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Massachusetts Cannabis Advocates Speak Up Against Legislators’ Proposed Recreational Law Changes

State legislators want changes to the newly minted recreational law, but supporters want what they were promised.

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A standing-room-only crowd packed Massachusetts’ State House on Monday for the initial hearing of the state’s Joint Committee on Marijuana Policy. According to the Boston Globe, cannabis advocates from all over Massachusetts came out to voice their disapproval with state legislation that would amend the Question 4, the recreational use cannabis law that passed by a margin of almost a quarter million votes last November.

Massachusetts lawmakers have already delayed the start of recreational retail sales, and Monday’s hearing was the first opportunity for constituents to voice their opinions about the further changes suggested by legislators. Proposed amendments include decreasing the number of plants legally allowed for home-grows, reducing the potency of edibles, and handing over more regulatory control to local municipalities.

“We recognize that folks want it legalized,” Senator Linda Dorcena Forry said. “But we want to make sure that it’s done in a safe manner.”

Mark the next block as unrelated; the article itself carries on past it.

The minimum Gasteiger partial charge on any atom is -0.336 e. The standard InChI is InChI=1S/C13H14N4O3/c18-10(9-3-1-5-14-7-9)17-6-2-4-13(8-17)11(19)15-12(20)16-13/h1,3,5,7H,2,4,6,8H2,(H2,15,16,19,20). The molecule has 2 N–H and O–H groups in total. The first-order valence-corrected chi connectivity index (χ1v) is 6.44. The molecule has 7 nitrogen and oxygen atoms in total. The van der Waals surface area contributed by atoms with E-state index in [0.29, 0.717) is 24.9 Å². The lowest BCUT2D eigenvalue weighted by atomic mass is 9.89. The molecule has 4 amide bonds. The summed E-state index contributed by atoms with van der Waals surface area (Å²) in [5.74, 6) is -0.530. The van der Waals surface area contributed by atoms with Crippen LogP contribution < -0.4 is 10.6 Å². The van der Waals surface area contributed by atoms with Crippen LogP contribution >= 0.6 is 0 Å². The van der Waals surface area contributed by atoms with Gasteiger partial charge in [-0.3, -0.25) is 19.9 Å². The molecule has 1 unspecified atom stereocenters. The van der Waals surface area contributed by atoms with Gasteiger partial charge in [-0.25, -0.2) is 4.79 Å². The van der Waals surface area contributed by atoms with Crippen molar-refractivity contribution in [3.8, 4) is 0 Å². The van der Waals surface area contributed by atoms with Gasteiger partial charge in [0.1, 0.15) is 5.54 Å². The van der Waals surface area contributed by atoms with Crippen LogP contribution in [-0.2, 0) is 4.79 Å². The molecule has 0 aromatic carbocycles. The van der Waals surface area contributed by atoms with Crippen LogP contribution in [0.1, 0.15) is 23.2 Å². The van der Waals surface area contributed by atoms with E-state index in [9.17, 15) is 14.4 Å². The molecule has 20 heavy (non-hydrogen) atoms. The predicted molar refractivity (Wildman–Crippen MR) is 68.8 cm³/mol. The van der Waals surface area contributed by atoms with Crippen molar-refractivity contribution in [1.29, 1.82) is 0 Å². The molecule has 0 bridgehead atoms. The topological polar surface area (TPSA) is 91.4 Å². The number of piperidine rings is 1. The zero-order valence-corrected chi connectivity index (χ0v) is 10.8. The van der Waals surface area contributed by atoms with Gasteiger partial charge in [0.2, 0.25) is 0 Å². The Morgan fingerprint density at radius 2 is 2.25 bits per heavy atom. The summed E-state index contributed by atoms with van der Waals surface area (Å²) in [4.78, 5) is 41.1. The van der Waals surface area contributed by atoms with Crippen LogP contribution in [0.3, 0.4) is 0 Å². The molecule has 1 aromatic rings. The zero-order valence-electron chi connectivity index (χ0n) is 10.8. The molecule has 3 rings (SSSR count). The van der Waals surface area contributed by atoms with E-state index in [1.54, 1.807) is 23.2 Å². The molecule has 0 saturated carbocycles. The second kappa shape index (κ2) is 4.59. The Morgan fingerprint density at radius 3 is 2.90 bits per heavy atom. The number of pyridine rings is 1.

But while safety is how the proposed changes were framed, a large portion of the five hour hearing was dedicated to discussion of Massachusetts’ cannabis tax rate, which at its current level, would be one of the country’s lowest state mandated pot taxes. The current law adds a 3.75% excise tax on cannabis sales to be compounded with the state’s standing 6.25% sales tax, with an option for an added 2% in local tax, giving the state a maximum taxable rate of 12%.

With states like Washington, Oregon, Colorado and Alaska all taxing cannabis at 25% or higher, Massachusetts lawmakers think they’ll be leaving money on the table if they don’t bump up their own rate. Still, rough estimates from the state’s Department of Revenue predict that Mass. will take in about $65 million in tax revenue during legalizations first year, and close to $130 million the next year.

For voters who helped pass the law in November, though, the proposed changes seem like one more legislative slap in the face for a cannabis community that has had their voice silenced and their opinions rejected for years. The Globe reported that one bearded activist told lawmakers that the amendments are “essentially shredding the will of the people.”

Part of Question 4 entailed the creation of a Cannabis Control Commission (CCC), to be created by the state Treasurer to oversee the state’s industry - much like a liquor control board or casino gaming commission. The CCC has yet to be assembled, and cannabis advocates pleaded with state lawmakers to at least wait until these experts have been appointed before making changes to the recreational law.

Unfortunately, the senators and representatives didn’t take kindly to the suggestion that they should defer legislative powers to a commission that doesn’t even exist yet.

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